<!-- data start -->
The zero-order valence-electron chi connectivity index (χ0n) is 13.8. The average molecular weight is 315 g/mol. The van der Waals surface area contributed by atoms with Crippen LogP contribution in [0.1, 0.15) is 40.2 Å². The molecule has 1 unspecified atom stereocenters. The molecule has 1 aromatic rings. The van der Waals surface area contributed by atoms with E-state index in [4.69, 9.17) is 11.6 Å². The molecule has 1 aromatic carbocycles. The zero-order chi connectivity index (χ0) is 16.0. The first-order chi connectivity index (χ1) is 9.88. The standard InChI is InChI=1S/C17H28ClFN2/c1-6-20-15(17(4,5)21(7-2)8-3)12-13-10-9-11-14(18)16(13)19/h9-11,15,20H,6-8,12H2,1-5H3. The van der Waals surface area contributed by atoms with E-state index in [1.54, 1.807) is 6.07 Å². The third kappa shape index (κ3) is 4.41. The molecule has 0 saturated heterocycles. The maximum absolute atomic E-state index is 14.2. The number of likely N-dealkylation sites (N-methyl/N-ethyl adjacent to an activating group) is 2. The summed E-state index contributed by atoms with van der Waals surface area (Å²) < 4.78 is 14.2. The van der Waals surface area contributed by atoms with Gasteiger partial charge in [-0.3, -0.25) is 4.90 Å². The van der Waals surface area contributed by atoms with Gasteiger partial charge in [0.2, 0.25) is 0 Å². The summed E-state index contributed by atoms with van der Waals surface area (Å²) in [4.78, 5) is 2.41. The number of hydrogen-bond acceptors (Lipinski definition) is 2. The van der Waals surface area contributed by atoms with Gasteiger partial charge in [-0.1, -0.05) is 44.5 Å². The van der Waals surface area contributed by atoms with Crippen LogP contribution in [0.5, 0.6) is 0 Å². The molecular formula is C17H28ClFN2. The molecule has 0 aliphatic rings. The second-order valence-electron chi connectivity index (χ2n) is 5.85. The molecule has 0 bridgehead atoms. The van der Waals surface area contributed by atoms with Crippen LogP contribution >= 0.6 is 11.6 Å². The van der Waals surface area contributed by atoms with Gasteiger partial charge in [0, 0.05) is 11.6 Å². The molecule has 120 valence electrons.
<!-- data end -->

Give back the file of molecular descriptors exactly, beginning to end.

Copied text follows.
The zero-order valence-electron chi connectivity index (χ0n) is 13.8. The average molecular weight is 315 g/mol. The van der Waals surface area contributed by atoms with Crippen LogP contribution in [0.1, 0.15) is 40.2 Å². The molecule has 1 unspecified atom stereocenters. The molecule has 1 aromatic rings. The van der Waals surface area contributed by atoms with E-state index in [4.69, 9.17) is 11.6 Å². The molecule has 1 aromatic carbocycles. The zero-order chi connectivity index (χ0) is 16.0. The first-order chi connectivity index (χ1) is 9.88. The standard InChI is InChI=1S/C17H28ClFN2/c1-6-20-15(17(4,5)21(7-2)8-3)12-13-10-9-11-14(18)16(13)19/h9-11,15,20H,6-8,12H2,1-5H3. The van der Waals surface area contributed by atoms with E-state index in [1.54, 1.807) is 6.07 Å². The third kappa shape index (κ3) is 4.41. The molecule has 0 saturated heterocycles. The maximum absolute atomic E-state index is 14.2. The number of likely N-dealkylation sites (N-methyl/N-ethyl adjacent to an activating group) is 2. The summed E-state index contributed by atoms with van der Waals surface area (Å²) < 4.78 is 14.2. The van der Waals surface area contributed by atoms with Gasteiger partial charge in [-0.3, -0.25) is 4.90 Å². The van der Waals surface area contributed by atoms with Gasteiger partial charge in [0.2, 0.25) is 0 Å². The summed E-state index contributed by atoms with van der Waals surface area (Å²) in [4.78, 5) is 2.41. The number of hydrogen-bond acceptors (Lipinski definition) is 2. The van der Waals surface area contributed by atoms with Gasteiger partial charge in [-0.1, -0.05) is 44.5 Å². The van der Waals surface area contributed by atoms with Crippen LogP contribution in [0.5, 0.6) is 0 Å². The molecular formula is C17H28ClFN2. The molecule has 0 aliphatic rings. The second-order valence-electron chi connectivity index (χ2n) is 5.85. The molecule has 0 bridgehead atoms. The van der Waals surface area contributed by atoms with Crippen LogP contribution >= 0.6 is 11.6 Å². The van der Waals surface area contributed by atoms with Gasteiger partial charge in [0, 0.05) is 11.6 Å². The molecule has 120 valence electrons.